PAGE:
Ramadan in Syria: Rising food prices push basics out of reach
Traditionally, in the weeks leading up to Ramadan in Syria, kitchens would be filled with a host of foods and drinks identified with the holy month and the daily breaking of fasts. Busy markets would treat shoppers to special seasonal offers. This year, however, as the war in Ukraine sends food and fuel prices up ever higher, there are far fewer shoppers around.
“We were hoping that by now our food assistance would be about changing people’s lives, but instead, now more than ever, our interventions are about saving those lives,” says Ross Smith, Deputy Country Director for the World Food Programme (WFP) in Syria.
During Ramadan, spreads in people's homes bear dates and refreshing apricot and tamarind drinks to break fasts – few can afford that this year because of the economic crisis gripping the country.
Syrians are wrestling with the ongoing economic consequences of years of conflict, COVID-19, climate change and the economic crisis in neighbouring Lebanon (whose economy is closely tied to Syria’s) which have left no household untouched.
The Syrian pound has lost 80 percent of its value since Lebanon’s crisis began in 2019. This has eroded the purchasing power of millions of people, and at the same time, food prices have soared.
According to the latest data from WFP, between 2019 and 2021, the price of basic foods increased by a staggering 800 percent . By the second week of March 2022, with the war in Ukraine having started, food prices were up 18 percent on early February. Families are now being forced to choose between buying food, fuel or medicine. People like these residents of Aleppo can no longer afford them all...
Zaher is experiencing the lowest turnout since he opened his store two years ago. “People can no longer buy all the foods they need. Instead, they are buying half the quantities or settling for lower qualities to make ends meet,” he says.
After pursuing all the offers in her local store, Om Hussein gives up on finding affordable ingredients to cook a meal for her three daughters. She decides to buy some ghee and cook with whatever she can find at home. Since a can of ghee costs more than what she has in her pocket, the shop offers her the choice to buy a small amount of ghee in a plastic bag.
This style of shopping for basic food items is now increasingly common in shops across the country after years of conflict followed by an unrelenting economic downturn. With the majority of the population now living in poverty, most can only buy food in cups or spoons rather than cans, packs or bottles.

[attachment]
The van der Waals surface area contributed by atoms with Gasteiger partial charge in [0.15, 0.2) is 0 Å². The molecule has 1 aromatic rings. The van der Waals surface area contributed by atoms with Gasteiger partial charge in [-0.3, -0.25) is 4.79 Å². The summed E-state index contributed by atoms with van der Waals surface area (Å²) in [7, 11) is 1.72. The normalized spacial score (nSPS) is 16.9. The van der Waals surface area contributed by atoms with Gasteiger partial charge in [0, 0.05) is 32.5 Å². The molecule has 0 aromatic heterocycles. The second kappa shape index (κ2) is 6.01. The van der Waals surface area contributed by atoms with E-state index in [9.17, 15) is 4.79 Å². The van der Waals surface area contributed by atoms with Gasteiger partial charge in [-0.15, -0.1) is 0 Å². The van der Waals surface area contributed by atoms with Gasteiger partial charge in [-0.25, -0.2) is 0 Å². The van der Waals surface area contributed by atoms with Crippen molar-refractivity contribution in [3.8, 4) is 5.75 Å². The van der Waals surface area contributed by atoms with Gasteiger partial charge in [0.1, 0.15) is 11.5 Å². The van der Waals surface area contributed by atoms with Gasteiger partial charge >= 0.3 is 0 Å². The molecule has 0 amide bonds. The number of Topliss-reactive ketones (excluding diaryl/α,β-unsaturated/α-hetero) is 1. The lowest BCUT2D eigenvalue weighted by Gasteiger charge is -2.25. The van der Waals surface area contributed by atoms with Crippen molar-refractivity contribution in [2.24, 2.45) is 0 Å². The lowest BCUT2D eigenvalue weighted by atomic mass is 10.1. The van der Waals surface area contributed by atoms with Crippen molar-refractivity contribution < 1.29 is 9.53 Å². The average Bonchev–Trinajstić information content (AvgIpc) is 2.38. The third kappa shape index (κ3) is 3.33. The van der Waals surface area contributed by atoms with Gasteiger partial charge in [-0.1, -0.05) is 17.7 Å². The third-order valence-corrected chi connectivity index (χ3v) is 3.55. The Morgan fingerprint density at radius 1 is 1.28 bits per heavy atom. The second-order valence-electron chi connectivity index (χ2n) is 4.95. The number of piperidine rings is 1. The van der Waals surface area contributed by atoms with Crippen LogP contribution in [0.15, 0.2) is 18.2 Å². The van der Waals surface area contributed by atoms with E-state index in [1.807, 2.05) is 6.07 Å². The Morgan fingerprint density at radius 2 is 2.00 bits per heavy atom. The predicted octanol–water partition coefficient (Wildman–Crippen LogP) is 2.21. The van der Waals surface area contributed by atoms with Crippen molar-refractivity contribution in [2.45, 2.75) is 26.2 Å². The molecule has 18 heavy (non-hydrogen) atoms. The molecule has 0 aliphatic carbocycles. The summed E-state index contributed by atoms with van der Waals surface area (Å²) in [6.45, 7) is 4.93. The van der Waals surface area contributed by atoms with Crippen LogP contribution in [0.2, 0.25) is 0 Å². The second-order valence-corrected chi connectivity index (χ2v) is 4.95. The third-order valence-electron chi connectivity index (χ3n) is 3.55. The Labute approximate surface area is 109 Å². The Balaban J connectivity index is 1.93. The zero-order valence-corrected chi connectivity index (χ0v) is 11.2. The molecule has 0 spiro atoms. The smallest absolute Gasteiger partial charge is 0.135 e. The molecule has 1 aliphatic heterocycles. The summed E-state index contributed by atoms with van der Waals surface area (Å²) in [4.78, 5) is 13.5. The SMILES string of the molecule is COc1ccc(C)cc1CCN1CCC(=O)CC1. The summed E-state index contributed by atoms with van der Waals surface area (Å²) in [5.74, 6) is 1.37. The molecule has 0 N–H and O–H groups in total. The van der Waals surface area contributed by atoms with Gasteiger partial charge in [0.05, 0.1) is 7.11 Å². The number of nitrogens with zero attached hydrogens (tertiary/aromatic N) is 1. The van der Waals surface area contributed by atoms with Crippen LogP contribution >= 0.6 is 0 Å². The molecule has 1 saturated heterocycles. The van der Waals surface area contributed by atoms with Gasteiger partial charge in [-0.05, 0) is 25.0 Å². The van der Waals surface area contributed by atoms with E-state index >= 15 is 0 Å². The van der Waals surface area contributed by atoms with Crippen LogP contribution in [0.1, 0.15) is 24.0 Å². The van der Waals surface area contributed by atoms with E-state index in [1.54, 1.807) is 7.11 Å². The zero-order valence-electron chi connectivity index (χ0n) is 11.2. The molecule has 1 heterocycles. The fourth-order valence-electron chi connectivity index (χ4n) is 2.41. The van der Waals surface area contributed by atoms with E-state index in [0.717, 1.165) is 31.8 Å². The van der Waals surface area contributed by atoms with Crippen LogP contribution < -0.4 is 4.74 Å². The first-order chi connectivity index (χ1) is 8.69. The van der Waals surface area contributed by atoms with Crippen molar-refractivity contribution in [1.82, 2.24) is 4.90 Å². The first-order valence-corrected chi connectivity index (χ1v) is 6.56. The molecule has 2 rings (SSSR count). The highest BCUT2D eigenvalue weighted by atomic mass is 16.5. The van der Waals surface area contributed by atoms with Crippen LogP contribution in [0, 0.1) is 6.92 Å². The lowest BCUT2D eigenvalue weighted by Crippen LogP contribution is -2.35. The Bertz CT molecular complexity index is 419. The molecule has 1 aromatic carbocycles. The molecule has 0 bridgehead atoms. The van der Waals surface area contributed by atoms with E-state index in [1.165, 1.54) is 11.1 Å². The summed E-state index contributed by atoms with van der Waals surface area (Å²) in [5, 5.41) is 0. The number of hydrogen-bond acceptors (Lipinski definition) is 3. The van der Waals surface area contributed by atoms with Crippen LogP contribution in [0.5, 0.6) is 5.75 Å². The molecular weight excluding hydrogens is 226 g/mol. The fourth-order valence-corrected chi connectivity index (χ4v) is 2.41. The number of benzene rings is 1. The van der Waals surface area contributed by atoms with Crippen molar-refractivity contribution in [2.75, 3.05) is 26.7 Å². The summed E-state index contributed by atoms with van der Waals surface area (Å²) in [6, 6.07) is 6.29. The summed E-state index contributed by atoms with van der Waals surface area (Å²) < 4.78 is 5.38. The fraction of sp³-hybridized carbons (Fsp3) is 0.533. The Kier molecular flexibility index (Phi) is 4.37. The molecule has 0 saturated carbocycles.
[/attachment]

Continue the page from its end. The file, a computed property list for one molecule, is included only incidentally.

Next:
Abo Fo’ad receives a monthly combination of staple foods and cash transfers from WFP to shop for the things he needs. Years ago, the father of five used to make a decent living from his work as a confectioner, but after conflict left him injured, jobless and without any assets, he switched to selling paper wipes. “My injury meant I had to find a job that I can do while seated.” But with basic goods becoming increasingly expensive, “people no longer have the money to buy my tissues,” he says.
“We make it through one day at a time,” says Mohammad as he browses through the shops for essentials his family needs. Although he considers himself lucky to still have a job, Mohammad is deeply concerned as the value of his income is depreciating very quickly.
“What I earn today equals a fraction of what it used to. The prices jumped numerous times, but salaries didn’t catch up and our money is worth much less.”
“If we survive today, we don’t know what tomorrow holds for us,” says Aisha
Aisha has five children. She sells vegetables for a living. However, the recent increase in prices have meant more people are cancelling their orders. As a result, her vegetables go bad, and she ends up losing instead of making money.
“No matter how hard I work, prices jump again and I can’t attend to my children’s needs,” she says, “I often have to resort to using credit, but people are no longer able to lend me money as they are struggling themselves.”
Aisha receives monthly food rations from WFP, but last year rations were reduced to allow for a scale up to reach an additional 1 million people in response to food insecurity growing rapidly across the country. Nevertheless, Aisha says if it wasn’t for the support of WFP’s rations, it would be impossible for her and her family to survive.
For Syrian families, Ramadan is becoming harder. Food from WFP is a lifeline for 5.6 million people across Syria. This support is critical to support the country’s most vulnerable families to withstand continuous shocks and a worsening economic decline.
As humanitarian needs soar, WFP requires over US$515 million in funding by September 2022 to continue to support the needs of families who have nothing left. Each month WFP provides food, cash and nutrition support to families who have no other way to meet their basic needs.